I think the final realization I had was that if I were going to be asked to host a student teacher, I would have to decline based on my own conscience. There is no way that with the state of public ed the way it is I can conceivably invite, mentor, and encourage a college student to commit to this profession. An unwilling or jaded mentor is no mentor at all, and that’s the last thing I’d want to be. In any profession we have to continue teaching others so that the profession lives on, but I realized that I cannot do that at this point in time.

I always said getting into teaching, that if I ever became that crotchety old miser who hates her life and does nothing but bitch about the bad things and decry the good, it’s time for me to leave. I’m not quite there yet, but I’d rather move on while I’m feeling optimistic and hopeful and before I get desperate.

At the end of this year I will most likely say goodbye to a lot – my students, my colleagues, my classroom. Oh finally my own classroom! I know the school district is doing what it can to retain teachers (at a board meeting earlier this year they voted to give us 5 half days of planning throughout the rest of the year) but I have to say that for me, it’s too little too late. And, in general this is not really as much a “leaving teaching” thing as it is “explore new paths” for me. It’s time and I’m ready.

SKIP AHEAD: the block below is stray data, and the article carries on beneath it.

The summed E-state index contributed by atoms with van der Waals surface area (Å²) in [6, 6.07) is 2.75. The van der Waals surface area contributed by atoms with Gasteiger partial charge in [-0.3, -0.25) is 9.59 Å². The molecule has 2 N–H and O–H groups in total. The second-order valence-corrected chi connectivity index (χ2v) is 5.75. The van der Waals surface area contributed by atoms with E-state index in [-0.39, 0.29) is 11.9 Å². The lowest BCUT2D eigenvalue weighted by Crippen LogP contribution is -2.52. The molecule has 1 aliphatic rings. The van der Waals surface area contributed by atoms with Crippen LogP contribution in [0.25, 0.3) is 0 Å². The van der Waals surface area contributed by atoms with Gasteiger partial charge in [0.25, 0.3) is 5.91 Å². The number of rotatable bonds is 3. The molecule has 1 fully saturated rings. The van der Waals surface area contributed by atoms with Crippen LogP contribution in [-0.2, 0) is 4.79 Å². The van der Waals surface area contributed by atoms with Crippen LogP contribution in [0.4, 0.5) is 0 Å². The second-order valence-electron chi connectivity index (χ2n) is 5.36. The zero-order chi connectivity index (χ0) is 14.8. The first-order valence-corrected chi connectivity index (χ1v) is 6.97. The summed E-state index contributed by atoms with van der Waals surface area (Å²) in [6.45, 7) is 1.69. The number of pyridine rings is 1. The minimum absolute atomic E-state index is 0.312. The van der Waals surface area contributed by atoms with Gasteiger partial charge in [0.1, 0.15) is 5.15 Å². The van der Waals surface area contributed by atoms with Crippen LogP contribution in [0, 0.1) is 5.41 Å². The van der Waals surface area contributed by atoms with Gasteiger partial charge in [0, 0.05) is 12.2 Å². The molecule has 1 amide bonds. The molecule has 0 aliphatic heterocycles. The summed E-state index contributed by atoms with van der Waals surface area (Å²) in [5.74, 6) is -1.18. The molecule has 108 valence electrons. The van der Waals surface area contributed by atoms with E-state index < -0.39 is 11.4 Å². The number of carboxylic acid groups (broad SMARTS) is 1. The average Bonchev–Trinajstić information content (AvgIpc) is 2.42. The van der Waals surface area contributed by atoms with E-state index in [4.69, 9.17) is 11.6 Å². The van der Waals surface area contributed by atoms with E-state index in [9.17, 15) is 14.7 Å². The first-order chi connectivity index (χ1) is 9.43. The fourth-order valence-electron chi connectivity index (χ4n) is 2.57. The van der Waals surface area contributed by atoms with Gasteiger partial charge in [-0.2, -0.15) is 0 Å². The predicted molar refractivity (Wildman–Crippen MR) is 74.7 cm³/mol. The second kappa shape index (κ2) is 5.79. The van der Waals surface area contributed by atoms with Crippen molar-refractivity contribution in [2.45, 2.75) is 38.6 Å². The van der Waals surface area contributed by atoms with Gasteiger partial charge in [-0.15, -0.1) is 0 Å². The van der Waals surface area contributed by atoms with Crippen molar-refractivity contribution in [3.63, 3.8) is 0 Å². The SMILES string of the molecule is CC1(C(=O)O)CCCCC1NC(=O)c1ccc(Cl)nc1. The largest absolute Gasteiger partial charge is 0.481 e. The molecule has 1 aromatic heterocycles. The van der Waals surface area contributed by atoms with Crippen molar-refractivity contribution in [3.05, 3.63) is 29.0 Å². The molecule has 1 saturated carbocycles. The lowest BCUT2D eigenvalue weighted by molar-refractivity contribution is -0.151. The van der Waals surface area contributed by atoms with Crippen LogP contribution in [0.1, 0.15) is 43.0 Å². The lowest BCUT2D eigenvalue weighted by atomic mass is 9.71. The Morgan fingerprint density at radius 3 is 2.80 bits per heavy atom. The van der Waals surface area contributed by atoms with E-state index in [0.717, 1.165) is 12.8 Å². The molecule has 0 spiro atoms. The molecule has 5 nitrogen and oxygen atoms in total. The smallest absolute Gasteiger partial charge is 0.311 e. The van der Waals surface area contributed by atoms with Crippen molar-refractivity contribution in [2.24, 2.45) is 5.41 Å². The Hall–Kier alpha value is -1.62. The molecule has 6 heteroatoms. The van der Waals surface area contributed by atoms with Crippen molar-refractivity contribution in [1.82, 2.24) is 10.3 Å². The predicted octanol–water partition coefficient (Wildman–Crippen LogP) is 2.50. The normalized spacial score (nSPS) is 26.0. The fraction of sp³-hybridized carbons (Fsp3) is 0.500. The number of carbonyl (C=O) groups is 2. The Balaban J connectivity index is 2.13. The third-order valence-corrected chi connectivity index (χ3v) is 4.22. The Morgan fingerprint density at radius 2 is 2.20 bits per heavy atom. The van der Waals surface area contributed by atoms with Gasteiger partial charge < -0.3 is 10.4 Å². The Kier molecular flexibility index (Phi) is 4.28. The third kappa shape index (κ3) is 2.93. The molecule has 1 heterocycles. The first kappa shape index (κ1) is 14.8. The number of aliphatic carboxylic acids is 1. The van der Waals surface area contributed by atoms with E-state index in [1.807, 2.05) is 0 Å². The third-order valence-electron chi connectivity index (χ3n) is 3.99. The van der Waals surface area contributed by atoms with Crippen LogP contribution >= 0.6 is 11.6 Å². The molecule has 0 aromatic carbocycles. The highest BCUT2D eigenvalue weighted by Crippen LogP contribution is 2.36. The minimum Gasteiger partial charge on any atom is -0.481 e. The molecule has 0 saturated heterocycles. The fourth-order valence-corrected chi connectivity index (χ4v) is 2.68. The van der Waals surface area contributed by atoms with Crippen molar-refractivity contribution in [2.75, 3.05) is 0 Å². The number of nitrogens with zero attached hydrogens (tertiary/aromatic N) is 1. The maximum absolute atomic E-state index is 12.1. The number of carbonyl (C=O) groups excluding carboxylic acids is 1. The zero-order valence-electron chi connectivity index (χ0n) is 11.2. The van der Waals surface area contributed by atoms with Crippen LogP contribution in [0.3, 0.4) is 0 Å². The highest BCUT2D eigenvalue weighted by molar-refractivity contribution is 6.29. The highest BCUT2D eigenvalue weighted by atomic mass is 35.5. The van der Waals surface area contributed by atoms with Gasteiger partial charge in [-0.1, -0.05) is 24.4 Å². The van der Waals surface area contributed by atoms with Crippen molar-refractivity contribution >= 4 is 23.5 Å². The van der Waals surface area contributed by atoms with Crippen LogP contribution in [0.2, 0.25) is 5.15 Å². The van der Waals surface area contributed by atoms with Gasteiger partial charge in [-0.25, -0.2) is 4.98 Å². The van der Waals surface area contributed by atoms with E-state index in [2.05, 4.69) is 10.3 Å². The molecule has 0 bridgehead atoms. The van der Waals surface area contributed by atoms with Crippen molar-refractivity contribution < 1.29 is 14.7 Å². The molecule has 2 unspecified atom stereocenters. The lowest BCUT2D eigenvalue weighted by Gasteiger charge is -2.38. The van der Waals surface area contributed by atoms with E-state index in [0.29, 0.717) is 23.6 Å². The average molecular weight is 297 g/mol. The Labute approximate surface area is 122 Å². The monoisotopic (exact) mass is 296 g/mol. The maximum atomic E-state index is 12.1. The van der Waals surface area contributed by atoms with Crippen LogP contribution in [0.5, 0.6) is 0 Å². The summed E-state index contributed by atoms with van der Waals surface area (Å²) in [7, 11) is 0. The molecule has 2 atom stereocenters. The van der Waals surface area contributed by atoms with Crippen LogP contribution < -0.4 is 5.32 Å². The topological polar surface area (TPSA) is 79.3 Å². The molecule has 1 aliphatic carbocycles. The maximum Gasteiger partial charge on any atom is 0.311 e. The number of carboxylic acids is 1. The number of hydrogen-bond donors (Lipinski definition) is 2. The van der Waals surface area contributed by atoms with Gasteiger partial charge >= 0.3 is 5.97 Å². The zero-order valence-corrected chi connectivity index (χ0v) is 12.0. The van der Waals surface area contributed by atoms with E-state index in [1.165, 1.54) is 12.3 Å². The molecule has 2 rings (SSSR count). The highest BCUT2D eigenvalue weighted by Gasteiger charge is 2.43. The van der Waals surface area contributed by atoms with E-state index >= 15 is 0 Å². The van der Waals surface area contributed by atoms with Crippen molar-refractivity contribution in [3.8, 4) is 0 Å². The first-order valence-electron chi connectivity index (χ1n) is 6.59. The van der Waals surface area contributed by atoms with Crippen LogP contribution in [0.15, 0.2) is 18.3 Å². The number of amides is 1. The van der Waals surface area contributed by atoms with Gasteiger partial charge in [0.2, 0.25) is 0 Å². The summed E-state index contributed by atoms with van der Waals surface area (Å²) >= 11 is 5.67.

I’ve worked through my grief – of loved ones, of infertility, of leaving places I’ve lived – and I’m ready to embrace what’s coming next.

Saying 'no' means saying more

I’m sure you’ve heard it said that ‘no’ is a complete sentence. Usually you’re told this if you’re not sure if you should or can do something and the person you’re talking to wants to encourage you to put your foot down and say ‘no’.

I don’t think our society is there yet, to hear only the word ‘no’. People want explanations, reasons, negotiations. And in some aspects it makes sense: we’re kind of built on those things. Early in the formation of this country, we did say no, to the King of England, to the Church, to the two that were inextricably tied together. But I think we’ve lost something along the way.

In the year of 2020 so far, I have made it a resolution to say ‘no’ to things, events, attitudes, situations, that do not advance my growth as a person. This may sound individualistic, but I really believe it’s in our best interest as members of society to model what we want to see in the world.

I want to see people who are content (not necessarily always happy), satisfied (with what they have); rested, not ragged.